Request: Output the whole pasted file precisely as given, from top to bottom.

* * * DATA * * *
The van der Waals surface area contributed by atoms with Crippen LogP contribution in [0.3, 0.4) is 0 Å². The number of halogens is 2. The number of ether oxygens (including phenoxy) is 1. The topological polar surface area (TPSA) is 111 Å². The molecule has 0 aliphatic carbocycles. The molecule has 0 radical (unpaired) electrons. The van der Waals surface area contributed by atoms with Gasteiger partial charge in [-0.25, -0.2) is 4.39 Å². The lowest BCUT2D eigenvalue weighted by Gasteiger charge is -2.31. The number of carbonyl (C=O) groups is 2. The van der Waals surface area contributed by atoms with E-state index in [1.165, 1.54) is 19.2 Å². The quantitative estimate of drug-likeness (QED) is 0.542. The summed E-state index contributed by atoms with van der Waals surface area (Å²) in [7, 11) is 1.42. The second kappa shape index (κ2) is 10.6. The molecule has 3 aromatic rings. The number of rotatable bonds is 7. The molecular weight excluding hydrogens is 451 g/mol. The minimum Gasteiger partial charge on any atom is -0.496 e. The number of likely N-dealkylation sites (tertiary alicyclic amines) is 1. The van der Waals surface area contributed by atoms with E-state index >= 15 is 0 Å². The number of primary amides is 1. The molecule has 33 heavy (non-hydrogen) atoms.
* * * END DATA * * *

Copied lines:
The van der Waals surface area contributed by atoms with Crippen LogP contribution in [0.3, 0.4) is 0 Å². The number of halogens is 2. The number of ether oxygens (including phenoxy) is 1. The topological polar surface area (TPSA) is 111 Å². The molecule has 0 aliphatic carbocycles. The molecule has 0 radical (unpaired) electrons. The van der Waals surface area contributed by atoms with Gasteiger partial charge in [-0.25, -0.2) is 4.39 Å². The lowest BCUT2D eigenvalue weighted by Gasteiger charge is -2.31. The number of carbonyl (C=O) groups is 2. The van der Waals surface area contributed by atoms with E-state index in [1.165, 1.54) is 19.2 Å². The quantitative estimate of drug-likeness (QED) is 0.542. The summed E-state index contributed by atoms with van der Waals surface area (Å²) in [7, 11) is 1.42. The second kappa shape index (κ2) is 10.6. The molecule has 3 aromatic rings. The number of rotatable bonds is 7. The molecular weight excluding hydrogens is 451 g/mol. The minimum Gasteiger partial charge on any atom is -0.496 e. The number of likely N-dealkylation sites (tertiary alicyclic amines) is 1. The van der Waals surface area contributed by atoms with E-state index >= 15 is 0 Å². The number of primary amides is 1. The molecule has 33 heavy (non-hydrogen) atoms.